Shocking tales of the underground
On the first day of UC Irvine English professor Carol Burke’s Introduction to Folklore course, she asks students to write down any unusual stories they’ve heard about their campus.
Someone always mentions the tunnels.
Rumored to have been built as escape routes for professors and as access points for National Guardsmen during student protests in the 1960s, the 1 1/4 -mile concrete corridor runs in a circle below the campus’ original buildings, connecting to building basements and vaults.
School officials say they don’t know where the rumors started; the passageways were built in 1964, well before most student demonstrations, and they house only heating and cooling pipes.
Because of security concerns, UC Irvine and other universities across the country are sealing off tunnels that have drawn curious students and urban explorers, played host to hazing rituals and pranks and sparked urban legends, such as the one about mutant radioactive rabbits.
UCLA has blocked off areas of its 6-mile tunnel system. Columbia University is securing its tunnel entry points with new doors, locks and card readers. Stanford, which used to count tunnel exploration as a campus tradition, recently invested in chains, padlocks and gates to keep students out of its 10-mile system after officials discovered that some of them had ventured under the main quadrangle -- alarmingly close to the president’s office.
UC Irvine is the latest to install a sophisticated security system for its tunnels. The university is spending up to $300,000 on motion sensors, alarms, closed-circuit cameras and card readers to replace the old locked gates that weren’t entirely successful in keeping students out, said UCI Chief of Police Paul Henisey.
“There’s a lot of people on campus who have no idea where these tunnels are or how to get into them,” said Paul Howland, director of plant operations. “We want to keep it that way.”
Since 9/11, universities have been looking for anything that could make them vulnerable to terrorism, said Lisa Sprague, president-elect of the International Assn. of Campus Law Enforcement Administrators.
“Steam tunnels have come to the attention of universities just because of their safety hazard and their enticement to students and others to be adventurous,” she said.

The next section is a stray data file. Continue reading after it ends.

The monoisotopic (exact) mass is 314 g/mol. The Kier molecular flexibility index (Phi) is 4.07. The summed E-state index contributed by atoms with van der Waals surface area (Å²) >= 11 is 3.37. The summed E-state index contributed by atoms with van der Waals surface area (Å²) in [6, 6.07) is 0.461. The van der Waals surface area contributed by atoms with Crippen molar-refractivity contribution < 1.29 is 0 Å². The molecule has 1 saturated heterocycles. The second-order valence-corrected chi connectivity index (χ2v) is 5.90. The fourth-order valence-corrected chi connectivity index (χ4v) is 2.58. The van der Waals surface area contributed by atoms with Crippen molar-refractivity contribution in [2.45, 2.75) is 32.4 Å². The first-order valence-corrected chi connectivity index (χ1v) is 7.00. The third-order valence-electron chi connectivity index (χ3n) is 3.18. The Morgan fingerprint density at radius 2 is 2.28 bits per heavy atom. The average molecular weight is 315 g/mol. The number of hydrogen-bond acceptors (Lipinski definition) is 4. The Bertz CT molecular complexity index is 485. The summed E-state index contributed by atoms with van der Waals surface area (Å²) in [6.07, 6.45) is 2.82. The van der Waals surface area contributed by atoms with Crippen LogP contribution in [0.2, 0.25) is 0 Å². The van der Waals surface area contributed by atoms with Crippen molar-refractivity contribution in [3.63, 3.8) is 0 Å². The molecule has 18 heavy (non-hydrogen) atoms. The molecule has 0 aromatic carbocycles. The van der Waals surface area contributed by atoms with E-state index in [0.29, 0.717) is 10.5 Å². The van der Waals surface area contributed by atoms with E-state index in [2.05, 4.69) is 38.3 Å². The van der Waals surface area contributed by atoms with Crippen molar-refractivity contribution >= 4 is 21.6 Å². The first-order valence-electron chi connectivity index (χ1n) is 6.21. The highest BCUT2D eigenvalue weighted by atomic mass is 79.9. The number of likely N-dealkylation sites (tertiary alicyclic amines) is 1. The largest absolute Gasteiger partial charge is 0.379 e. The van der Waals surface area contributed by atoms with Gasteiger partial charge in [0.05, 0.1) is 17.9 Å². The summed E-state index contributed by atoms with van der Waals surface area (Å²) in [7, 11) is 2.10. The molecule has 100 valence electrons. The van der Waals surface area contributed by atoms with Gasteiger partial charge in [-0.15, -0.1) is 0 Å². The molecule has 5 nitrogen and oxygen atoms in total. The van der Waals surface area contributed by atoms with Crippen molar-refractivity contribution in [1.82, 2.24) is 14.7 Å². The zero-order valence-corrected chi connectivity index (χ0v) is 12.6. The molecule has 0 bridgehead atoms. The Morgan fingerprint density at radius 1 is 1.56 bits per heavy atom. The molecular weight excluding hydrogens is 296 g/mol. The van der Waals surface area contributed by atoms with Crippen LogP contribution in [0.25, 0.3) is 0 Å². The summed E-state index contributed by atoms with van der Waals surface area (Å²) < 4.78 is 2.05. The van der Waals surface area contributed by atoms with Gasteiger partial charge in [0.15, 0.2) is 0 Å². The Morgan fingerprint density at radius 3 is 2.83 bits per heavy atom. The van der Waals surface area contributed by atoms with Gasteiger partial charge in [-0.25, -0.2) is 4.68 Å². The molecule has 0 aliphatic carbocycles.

Ada Meloy, general counsel for the American Council on Education, said bouts of school violence such as the Virginia Tech shootings “have made colleges and universities once again focus on how vulnerable the buildings and campus are to a person seeking to create havoc.”
Even without the threat of terrorism, campus officials call the passageways an “attractive nuisance,” an intriguing part of the campus landscape that is a liability to schools if not locked and monitored.
Some colleges, such as the University of Michigan and the University of Washington, said their tunnels have been secured in recent years but would not provide details. Others, such as Princeton and Caltech, were so concerned about tunnel details falling into the wrong hands that they would not comment for this article.
Utility tunnels are common at large building complexes that share a central heating and cooling plant. The passageways serve as a distribution system for water and steam that regulate the temperature of buildings, as well as fiber optics and other wiring.
They serve as the subterranean arteries for civic centers, medical facilities and many colleges and universities, giving workers easy access to repair aging pipes and wires.
“Without this, we would have to dig big holes in the campus every time we had to work on a pipe,” UCI’s Howland said on an increasingly rare tunnel tour.
Despite their utilitarian role, the tunnels for decades have spawned urban legends and conspiracy theories among students.